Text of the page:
The Dallas Children’s Theater frequently produces literary adaptations of classic children’s books. So it seems fitting to describe the state of things at DCT as this: If you can’t judge a book by its cover, you also shouldn’t judge a theater by its building’s exterior.

Meaning? Great things are going on inside the theater, despite the not-quite-done look on the outside.

DCT moved to Rosewood Center for Family Arts at Northwest Highway and Skillman a little more than a year ago. The move was a hurried one, and with tickets already sold for upcoming shows, stress levels were high.

“It was rough,” says Robyn Flatt, executive artistic director. “The building was far from complete, but the main safety issues had been taken care of, so we were able to host our first show.”

Just barely, that is. The theater received permission for partial, temporary occupancy on Valentine’s Day of last year, and staged the center’s first production, “Holes,” that same night.

The proverbial show has gone on ever since at the theater, despite construction continuing throughout most of the year. For all but one room, interior renovations are now complete. But Flatt says they still need funds to purchase theater equipment and spiff up the exterior.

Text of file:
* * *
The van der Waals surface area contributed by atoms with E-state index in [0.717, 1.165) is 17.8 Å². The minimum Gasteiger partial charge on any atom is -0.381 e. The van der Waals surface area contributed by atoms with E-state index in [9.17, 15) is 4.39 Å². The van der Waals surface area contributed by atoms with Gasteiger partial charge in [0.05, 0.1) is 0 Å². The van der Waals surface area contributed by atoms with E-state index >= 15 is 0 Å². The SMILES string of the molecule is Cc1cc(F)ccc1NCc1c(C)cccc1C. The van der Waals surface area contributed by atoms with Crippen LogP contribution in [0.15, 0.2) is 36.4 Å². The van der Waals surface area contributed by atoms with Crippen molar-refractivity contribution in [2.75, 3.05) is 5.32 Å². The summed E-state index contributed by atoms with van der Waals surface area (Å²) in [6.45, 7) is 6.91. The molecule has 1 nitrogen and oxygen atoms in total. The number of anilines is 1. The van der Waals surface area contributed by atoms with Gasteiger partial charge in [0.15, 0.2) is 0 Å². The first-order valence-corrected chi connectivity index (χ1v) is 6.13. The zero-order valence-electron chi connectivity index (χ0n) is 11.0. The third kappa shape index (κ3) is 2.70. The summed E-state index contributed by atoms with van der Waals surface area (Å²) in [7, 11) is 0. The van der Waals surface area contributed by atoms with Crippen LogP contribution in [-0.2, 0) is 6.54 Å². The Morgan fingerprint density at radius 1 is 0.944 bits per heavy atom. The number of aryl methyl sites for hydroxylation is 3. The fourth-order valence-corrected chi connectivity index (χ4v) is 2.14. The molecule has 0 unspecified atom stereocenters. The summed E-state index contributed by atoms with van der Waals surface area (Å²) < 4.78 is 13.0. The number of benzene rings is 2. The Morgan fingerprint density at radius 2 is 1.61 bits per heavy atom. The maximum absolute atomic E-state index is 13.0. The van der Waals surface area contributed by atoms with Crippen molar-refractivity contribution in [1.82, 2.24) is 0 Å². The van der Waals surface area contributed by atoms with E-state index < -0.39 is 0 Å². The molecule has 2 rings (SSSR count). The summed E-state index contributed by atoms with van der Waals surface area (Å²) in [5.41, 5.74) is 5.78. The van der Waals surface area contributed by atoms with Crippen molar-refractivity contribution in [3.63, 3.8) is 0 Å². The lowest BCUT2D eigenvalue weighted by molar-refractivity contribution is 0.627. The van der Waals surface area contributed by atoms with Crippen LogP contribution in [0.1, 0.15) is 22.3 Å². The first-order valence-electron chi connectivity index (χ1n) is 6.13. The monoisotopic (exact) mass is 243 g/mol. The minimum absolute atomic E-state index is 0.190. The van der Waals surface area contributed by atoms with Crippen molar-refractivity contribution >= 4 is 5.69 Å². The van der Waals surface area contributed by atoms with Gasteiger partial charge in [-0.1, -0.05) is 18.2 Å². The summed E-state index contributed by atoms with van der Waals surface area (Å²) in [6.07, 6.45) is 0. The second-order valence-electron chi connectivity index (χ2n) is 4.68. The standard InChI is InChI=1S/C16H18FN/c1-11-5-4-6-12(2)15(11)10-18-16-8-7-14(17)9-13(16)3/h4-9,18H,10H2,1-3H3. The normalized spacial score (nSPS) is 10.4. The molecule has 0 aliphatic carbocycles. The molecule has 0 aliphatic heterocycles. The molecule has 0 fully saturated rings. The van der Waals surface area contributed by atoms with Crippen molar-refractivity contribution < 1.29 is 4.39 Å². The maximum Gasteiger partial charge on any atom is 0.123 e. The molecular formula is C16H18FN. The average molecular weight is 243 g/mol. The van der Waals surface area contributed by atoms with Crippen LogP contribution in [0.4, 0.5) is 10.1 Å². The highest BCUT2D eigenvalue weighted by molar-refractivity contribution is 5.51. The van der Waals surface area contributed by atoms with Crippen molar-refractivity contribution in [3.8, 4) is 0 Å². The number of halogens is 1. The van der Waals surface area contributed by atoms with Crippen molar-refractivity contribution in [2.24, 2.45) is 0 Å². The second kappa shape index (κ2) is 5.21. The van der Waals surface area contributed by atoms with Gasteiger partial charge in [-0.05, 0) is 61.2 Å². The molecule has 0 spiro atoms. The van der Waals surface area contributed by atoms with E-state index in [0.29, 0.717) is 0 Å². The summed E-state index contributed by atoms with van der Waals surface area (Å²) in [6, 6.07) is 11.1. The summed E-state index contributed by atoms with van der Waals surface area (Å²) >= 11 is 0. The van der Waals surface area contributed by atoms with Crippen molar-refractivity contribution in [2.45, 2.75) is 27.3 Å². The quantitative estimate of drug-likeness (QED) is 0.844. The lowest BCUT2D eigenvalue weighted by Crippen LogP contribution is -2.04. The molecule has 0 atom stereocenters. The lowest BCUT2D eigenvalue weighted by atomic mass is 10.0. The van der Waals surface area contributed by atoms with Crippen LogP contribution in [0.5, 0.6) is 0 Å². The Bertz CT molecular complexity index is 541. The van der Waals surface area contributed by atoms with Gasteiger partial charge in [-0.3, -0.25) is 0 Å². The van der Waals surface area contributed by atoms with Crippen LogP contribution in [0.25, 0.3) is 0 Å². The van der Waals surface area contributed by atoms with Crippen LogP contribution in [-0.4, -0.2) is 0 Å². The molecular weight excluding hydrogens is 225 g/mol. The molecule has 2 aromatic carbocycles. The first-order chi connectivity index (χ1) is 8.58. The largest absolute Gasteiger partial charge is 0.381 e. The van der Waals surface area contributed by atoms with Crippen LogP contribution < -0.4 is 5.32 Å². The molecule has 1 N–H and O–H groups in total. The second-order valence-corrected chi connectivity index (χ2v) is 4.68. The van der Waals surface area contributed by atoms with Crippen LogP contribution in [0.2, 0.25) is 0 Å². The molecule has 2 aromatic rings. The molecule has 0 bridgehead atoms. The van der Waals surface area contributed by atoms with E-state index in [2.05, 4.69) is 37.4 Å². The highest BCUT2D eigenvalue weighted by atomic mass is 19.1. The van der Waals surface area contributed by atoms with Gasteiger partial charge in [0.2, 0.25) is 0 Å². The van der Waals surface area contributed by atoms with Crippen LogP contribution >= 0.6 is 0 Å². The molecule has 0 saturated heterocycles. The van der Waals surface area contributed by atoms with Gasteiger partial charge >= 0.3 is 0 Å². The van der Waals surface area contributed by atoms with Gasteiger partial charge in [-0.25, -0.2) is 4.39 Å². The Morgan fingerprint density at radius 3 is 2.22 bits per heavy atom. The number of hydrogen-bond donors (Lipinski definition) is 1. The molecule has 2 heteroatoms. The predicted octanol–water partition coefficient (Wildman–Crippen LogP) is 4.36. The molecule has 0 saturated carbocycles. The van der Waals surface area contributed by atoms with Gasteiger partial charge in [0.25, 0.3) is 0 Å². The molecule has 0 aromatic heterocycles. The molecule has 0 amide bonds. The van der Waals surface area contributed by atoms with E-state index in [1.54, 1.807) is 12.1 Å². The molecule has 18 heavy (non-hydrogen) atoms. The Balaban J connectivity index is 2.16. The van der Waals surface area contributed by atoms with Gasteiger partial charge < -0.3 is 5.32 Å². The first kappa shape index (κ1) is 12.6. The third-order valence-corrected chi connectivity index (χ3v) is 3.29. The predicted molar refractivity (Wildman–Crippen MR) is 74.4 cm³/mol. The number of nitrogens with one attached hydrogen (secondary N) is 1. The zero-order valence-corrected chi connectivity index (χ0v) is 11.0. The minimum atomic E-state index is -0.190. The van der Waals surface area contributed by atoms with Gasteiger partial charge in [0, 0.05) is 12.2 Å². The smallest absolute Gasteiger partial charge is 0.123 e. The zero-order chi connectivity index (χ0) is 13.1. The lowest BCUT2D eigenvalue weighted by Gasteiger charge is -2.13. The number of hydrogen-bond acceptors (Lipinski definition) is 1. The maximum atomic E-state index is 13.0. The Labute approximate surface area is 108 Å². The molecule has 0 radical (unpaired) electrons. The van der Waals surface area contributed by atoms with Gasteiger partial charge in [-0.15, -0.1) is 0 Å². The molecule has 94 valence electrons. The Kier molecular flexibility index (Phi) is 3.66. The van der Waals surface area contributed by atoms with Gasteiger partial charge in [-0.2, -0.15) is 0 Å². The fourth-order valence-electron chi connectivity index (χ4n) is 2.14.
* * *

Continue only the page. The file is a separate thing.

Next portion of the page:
“We still are hurting for a number of things,” she says. “We desperately need a counterweight system for the stage, and everybody can tell we need to transform the exterior. The drive up to the front needs signage, painting and pave stone, so I think a lot of people think the building’s not done yet. But once they come in, people are just amazed at the transformation inside the building.”

And with construction mostly done inside, the staff can concentrate on what they do best: producing children’s plays and teaching students. This month, DCT presents “Go, Dog, Go!” in the theater beginning April 23, and its teaching staff is gearing up for a busy summer season of classes and summer camp.

“We’ve had a wonderful response to our classes and are planning all kinds of excitement for summer,” Flatt says.

“It’s been a heck of a year. You don’t ever want to move into an unfinished building if you can help it, but we are so fortunate to have this building. It’s really one of a kind in our area.”